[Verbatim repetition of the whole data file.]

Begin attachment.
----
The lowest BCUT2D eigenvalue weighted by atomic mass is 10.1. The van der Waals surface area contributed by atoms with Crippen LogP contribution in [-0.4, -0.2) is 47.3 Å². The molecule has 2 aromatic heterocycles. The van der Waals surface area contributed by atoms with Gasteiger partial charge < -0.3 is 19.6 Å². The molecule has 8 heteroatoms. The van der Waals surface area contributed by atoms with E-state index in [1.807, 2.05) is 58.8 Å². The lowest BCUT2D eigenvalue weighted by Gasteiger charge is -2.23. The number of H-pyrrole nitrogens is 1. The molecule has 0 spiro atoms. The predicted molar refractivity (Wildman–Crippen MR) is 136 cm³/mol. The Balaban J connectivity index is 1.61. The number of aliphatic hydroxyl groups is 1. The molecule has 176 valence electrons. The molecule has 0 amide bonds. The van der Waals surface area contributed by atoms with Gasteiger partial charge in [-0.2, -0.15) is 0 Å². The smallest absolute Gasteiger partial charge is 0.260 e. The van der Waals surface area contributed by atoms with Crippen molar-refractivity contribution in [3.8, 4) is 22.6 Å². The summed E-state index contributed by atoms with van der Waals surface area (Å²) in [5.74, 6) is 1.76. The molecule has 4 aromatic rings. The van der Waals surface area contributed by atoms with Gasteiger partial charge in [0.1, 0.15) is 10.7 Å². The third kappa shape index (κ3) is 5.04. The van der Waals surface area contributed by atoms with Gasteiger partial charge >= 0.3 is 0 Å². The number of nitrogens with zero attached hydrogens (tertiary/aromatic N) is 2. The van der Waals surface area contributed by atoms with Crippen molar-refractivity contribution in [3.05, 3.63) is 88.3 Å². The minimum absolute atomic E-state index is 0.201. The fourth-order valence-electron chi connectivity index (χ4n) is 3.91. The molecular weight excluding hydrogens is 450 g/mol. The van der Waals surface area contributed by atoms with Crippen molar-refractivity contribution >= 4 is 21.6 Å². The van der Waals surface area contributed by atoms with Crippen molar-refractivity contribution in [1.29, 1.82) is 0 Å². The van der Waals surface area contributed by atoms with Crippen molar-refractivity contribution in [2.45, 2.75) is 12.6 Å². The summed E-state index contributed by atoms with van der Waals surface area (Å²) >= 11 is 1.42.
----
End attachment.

The lowest BCUT2D eigenvalue weighted by atomic mass is 10.1. The van der Waals surface area contributed by atoms with Crippen LogP contribution in [-0.4, -0.2) is 47.3 Å². The molecule has 2 aromatic heterocycles. The van der Waals surface area contributed by atoms with Gasteiger partial charge < -0.3 is 19.6 Å². The molecule has 8 heteroatoms. The van der Waals surface area contributed by atoms with E-state index in [1.807, 2.05) is 58.8 Å². The lowest BCUT2D eigenvalue weighted by Gasteiger charge is -2.23. The number of H-pyrrole nitrogens is 1. The molecule has 0 spiro atoms. The predicted molar refractivity (Wildman–Crippen MR) is 136 cm³/mol. The Balaban J connectivity index is 1.61. The number of aliphatic hydroxyl groups is 1. The molecule has 176 valence electrons. The molecule has 0 amide bonds. The van der Waals surface area contributed by atoms with Gasteiger partial charge in [-0.2, -0.15) is 0 Å². The smallest absolute Gasteiger partial charge is 0.260 e. The van der Waals surface area contributed by atoms with Crippen molar-refractivity contribution in [3.8, 4) is 22.6 Å². The summed E-state index contributed by atoms with van der Waals surface area (Å²) in [5.74, 6) is 1.76. The molecule has 4 aromatic rings. The van der Waals surface area contributed by atoms with Gasteiger partial charge in [0.1, 0.15) is 10.7 Å². The third kappa shape index (κ3) is 5.04. The van der Waals surface area contributed by atoms with Gasteiger partial charge >= 0.3 is 0 Å². The number of nitrogens with zero attached hydrogens (tertiary/aromatic N) is 2. The van der Waals surface area contributed by atoms with Crippen molar-refractivity contribution in [3.05, 3.63) is 88.3 Å². The minimum absolute atomic E-state index is 0.201. The fourth-order valence-electron chi connectivity index (χ4n) is 3.91. The molecular weight excluding hydrogens is 450 g/mol. The van der Waals surface area contributed by atoms with Crippen molar-refractivity contribution >= 4 is 21.6 Å². The van der Waals surface area contributed by atoms with Crippen molar-refractivity contribution in [1.29, 1.82) is 0 Å². The van der Waals surface area contributed by atoms with Crippen molar-refractivity contribution in [2.45, 2.75) is 12.6 Å². The summed E-state index contributed by atoms with van der Waals surface area (Å²) >= 11 is 1.42.